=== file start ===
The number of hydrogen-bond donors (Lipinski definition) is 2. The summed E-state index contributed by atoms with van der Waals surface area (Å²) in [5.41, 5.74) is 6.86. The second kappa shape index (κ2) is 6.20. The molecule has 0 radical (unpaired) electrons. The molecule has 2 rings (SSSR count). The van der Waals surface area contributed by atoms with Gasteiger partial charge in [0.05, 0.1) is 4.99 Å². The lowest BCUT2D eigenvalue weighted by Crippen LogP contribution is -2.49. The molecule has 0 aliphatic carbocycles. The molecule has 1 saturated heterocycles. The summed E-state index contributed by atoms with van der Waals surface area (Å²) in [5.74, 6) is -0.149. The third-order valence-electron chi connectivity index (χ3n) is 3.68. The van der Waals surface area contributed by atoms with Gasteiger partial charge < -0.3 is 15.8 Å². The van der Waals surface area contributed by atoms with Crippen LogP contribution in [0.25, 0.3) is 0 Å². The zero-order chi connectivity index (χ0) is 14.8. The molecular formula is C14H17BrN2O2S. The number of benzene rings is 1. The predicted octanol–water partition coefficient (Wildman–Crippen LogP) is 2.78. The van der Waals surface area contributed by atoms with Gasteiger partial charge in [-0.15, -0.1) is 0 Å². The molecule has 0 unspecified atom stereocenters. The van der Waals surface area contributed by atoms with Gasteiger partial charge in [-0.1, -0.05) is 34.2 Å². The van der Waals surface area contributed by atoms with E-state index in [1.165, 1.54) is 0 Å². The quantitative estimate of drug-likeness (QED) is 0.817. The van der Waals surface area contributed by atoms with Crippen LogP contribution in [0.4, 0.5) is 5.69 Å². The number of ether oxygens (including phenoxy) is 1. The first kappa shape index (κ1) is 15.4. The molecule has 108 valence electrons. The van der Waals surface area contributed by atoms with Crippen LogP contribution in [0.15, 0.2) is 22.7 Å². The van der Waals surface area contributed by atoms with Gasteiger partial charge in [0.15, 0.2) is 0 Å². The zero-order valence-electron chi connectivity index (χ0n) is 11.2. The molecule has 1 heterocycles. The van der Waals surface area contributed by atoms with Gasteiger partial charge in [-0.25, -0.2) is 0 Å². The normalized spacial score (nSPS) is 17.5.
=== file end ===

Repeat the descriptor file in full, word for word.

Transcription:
The number of hydrogen-bond donors (Lipinski definition) is 2. The summed E-state index contributed by atoms with van der Waals surface area (Å²) in [5.41, 5.74) is 6.86. The second kappa shape index (κ2) is 6.20. The molecule has 0 radical (unpaired) electrons. The molecule has 2 rings (SSSR count). The van der Waals surface area contributed by atoms with Gasteiger partial charge in [0.05, 0.1) is 4.99 Å². The lowest BCUT2D eigenvalue weighted by Crippen LogP contribution is -2.49. The molecule has 0 aliphatic carbocycles. The molecule has 1 saturated heterocycles. The summed E-state index contributed by atoms with van der Waals surface area (Å²) in [5.74, 6) is -0.149. The third-order valence-electron chi connectivity index (χ3n) is 3.68. The van der Waals surface area contributed by atoms with Gasteiger partial charge < -0.3 is 15.8 Å². The van der Waals surface area contributed by atoms with Crippen LogP contribution in [0.25, 0.3) is 0 Å². The zero-order chi connectivity index (χ0) is 14.8. The molecular formula is C14H17BrN2O2S. The number of benzene rings is 1. The predicted octanol–water partition coefficient (Wildman–Crippen LogP) is 2.78. The van der Waals surface area contributed by atoms with Gasteiger partial charge in [-0.15, -0.1) is 0 Å². The molecule has 0 unspecified atom stereocenters. The van der Waals surface area contributed by atoms with Gasteiger partial charge in [-0.1, -0.05) is 34.2 Å². The van der Waals surface area contributed by atoms with E-state index in [1.165, 1.54) is 0 Å². The quantitative estimate of drug-likeness (QED) is 0.817. The van der Waals surface area contributed by atoms with Crippen LogP contribution in [0.4, 0.5) is 5.69 Å². The number of ether oxygens (including phenoxy) is 1. The first kappa shape index (κ1) is 15.4. The molecule has 108 valence electrons. The van der Waals surface area contributed by atoms with Crippen LogP contribution in [0.15, 0.2) is 22.7 Å². The van der Waals surface area contributed by atoms with Gasteiger partial charge in [0.15, 0.2) is 0 Å². The zero-order valence-electron chi connectivity index (χ0n) is 11.2. The molecule has 1 heterocycles. The van der Waals surface area contributed by atoms with Gasteiger partial charge in [-0.25, -0.2) is 0 Å². The normalized spacial score (nSPS) is 17.5.